Cabiria (1914) Director: Giovanni Pastrone
Martin Scorsese once claimed that the true seed of epic film-making springs forth not from D.W. Griffith or Cecil B. DeMille as one might suspect, but rather from Giovanni Pastrone, an Italian director whose string of huge-scale silent films left an indelible mark on the craft. Generally speaking, Cabiria is regarded as his finest film. Shot during the years following the Italian War with Libya, and released on the heels of the First World War, Cabiria laid the foundations for all future epics. In Cabiria, Pastrone freed the audience from static single-shot scenes, thus allowing for mobile cameras to take the audience along for a ride, a technical achievement which opened all manner of new methods of visual story-telling. In many respects, Cabiria was the film that effectively put Italian cinema on the map.
The story is borrowed from Livy’s History of Rome, taking place during the events of the Second Punic War. The characters are also, apparently, based on stories from Flaubert and Salgari. Some of the most beautiful scenes of the whole film occur at the beginning, as Batto, a Sicilian gentleman, governs his household which sits in the peaceful shadow of Mount Etna. Suddenly, the idyllic nature of his life is upturned when Mount Etna erupts sending chaos throughout Sicily. His servants venture below his house and start stealing treasure. His daughter, Cabiria and her nurse Croessa, flees to the countryside. Batto and his wife mourn their loss –they believe young Cabiria has died.
Croessa and Cabiria are then abducted by Phoenician pirates. They are taken to Carthage and Cabiria is sold into slavery for the High Priest to be sacrificed along with other young children to the god Moloch. However, at the last second, she is rescued by Fulvius Axilla, a Roman patrician alongside his huge slave, Maciste (the slave character of Maciste went on to be featured in many other Italian historic epics). However, in the scuffle Croessa is killed. Meanwhile, the film cuts to Hannibal crossing the alps. Hannibal’s brother is coincidentally staying nearby when Fulvius discovers that Hannibal has decided to return to Rome, but Fulvius is betrayed and forced to flee by leaping off a cliff into the ocean. Meanwhile Cabiria is concealed and Maciste is captured, tortured, and enslaved. Fulvius is cast adrift and recognized only by a ring he wears which once belonged to Cabiria. He is brought to the house of Batto who is relieved to learn that his daughter is still alive. Fulvius vows to find her. First, he frees Maciste from slavery and they escape to the desert together. Then they become immersed in the story of Scipio, only to eventually rescue Cabiria. En route back to Rome, Fulvius pledges his love for Cabiria.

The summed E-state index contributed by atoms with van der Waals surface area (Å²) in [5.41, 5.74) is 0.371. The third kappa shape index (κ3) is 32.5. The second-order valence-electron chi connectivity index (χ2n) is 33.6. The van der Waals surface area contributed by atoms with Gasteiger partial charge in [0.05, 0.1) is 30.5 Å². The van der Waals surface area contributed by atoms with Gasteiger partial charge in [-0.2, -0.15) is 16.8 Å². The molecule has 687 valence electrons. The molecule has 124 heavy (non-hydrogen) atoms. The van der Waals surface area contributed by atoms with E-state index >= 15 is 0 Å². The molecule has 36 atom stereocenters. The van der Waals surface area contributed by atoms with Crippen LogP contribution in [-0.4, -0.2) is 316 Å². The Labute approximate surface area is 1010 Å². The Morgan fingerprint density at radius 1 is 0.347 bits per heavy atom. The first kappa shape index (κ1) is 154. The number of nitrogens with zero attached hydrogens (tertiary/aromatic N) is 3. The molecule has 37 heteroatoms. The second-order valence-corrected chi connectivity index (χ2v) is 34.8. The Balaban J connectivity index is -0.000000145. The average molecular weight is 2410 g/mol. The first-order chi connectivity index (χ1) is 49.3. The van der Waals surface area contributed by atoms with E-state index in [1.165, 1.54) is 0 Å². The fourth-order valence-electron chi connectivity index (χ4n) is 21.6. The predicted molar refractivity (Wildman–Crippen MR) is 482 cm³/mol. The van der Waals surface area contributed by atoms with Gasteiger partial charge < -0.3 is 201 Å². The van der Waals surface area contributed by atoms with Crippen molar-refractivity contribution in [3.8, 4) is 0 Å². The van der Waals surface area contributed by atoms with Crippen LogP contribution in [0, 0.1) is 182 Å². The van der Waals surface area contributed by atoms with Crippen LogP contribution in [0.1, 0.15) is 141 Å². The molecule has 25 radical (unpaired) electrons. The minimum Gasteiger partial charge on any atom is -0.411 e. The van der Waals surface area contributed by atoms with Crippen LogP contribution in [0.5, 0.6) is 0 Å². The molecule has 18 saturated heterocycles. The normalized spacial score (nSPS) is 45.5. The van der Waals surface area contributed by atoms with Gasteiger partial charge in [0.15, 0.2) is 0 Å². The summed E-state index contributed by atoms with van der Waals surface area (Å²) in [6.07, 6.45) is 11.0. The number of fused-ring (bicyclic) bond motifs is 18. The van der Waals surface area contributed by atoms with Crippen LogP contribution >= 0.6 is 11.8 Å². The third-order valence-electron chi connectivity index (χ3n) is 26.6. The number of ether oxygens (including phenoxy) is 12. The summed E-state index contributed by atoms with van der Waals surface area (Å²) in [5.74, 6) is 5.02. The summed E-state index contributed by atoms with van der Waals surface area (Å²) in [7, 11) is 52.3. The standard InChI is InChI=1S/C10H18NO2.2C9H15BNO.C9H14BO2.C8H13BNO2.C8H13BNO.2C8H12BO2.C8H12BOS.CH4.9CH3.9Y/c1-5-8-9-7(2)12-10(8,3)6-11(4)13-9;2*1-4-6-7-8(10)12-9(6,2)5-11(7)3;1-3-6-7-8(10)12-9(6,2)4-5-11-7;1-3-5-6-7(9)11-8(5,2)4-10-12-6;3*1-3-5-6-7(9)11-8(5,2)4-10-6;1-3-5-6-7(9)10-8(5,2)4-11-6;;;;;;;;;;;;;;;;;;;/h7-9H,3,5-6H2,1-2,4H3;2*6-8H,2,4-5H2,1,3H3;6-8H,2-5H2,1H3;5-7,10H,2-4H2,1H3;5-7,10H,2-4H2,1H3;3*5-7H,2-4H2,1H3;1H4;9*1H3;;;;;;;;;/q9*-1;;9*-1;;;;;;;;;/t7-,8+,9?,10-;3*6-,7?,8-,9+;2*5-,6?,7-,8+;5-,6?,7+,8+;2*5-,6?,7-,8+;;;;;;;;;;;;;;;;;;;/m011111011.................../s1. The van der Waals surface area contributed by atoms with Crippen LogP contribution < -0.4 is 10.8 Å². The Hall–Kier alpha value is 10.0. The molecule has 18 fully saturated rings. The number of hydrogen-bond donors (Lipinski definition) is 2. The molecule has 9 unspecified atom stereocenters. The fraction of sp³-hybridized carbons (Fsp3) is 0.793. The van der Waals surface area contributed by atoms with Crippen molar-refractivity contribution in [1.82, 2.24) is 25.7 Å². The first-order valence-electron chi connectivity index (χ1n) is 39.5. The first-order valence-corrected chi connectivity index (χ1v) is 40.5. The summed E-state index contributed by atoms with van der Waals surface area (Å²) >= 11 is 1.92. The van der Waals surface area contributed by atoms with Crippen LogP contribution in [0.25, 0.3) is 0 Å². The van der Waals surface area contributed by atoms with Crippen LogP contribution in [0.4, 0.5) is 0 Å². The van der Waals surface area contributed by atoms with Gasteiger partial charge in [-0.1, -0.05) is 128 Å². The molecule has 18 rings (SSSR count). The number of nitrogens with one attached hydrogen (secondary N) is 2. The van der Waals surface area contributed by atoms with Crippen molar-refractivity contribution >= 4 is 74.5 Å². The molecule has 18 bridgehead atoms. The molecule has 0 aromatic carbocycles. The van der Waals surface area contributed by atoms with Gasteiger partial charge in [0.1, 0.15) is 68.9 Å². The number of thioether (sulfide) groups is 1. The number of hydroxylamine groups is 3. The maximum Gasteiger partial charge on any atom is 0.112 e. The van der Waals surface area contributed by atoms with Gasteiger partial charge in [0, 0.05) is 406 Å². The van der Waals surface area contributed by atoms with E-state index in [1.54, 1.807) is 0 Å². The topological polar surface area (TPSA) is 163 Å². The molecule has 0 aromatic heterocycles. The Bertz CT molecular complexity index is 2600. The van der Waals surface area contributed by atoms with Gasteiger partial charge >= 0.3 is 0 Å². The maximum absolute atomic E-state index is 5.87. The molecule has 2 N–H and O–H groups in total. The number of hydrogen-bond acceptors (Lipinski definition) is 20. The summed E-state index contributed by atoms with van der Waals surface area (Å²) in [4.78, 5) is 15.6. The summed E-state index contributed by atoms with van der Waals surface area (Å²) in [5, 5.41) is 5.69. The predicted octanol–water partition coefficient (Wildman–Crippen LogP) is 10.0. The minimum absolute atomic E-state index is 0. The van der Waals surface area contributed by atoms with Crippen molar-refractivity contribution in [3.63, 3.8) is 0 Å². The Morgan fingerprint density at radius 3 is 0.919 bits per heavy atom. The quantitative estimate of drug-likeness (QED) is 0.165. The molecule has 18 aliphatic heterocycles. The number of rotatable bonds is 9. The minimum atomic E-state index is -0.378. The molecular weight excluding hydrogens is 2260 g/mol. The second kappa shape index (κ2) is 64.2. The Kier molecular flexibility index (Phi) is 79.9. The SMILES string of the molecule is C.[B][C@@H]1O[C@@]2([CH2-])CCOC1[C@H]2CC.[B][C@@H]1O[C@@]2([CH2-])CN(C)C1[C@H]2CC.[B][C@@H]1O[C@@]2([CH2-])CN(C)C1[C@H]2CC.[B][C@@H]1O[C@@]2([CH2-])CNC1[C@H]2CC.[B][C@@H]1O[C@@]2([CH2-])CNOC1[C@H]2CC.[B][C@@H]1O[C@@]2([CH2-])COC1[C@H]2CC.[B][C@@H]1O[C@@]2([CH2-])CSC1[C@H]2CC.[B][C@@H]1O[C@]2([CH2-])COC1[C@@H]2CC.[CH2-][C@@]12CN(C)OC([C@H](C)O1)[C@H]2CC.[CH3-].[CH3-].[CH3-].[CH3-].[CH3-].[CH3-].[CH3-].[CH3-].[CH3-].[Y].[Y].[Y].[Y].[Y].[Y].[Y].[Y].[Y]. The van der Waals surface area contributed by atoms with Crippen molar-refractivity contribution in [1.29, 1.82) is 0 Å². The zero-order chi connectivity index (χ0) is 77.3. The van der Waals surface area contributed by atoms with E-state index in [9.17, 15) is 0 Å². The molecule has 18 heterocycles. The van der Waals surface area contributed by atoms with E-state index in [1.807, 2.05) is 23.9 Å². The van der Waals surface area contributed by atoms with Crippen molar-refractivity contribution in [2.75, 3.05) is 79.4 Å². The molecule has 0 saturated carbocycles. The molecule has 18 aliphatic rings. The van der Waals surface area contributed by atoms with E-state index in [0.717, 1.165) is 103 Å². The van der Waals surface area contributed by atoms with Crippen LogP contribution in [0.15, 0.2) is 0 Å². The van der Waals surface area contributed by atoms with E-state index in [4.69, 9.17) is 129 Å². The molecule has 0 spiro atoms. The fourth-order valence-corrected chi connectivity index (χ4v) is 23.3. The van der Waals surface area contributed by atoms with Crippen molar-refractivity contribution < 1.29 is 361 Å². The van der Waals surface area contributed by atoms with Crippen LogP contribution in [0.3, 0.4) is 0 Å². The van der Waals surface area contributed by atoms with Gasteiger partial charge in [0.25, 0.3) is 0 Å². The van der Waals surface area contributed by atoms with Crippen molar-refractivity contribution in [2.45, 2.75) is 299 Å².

The film is told in five parts and lasts over 2 hours. As a sign of its technical prowess Cabiria was the first film to use the tracking shot on a dolly. Without Cabiria, D.W. Griffith would likely never have completed his 1916 epic, Intolerance (originally entitled “the mother and the law”), and Italian cinema may have never fully developed –would we still have all those wonderful Spaghetti Westerns without Cabiria? It can be a challenge for the modern audience to sit through an epic like this, however Cabiria is an extraordinary film and I for one am glad it made it onto my viewing list.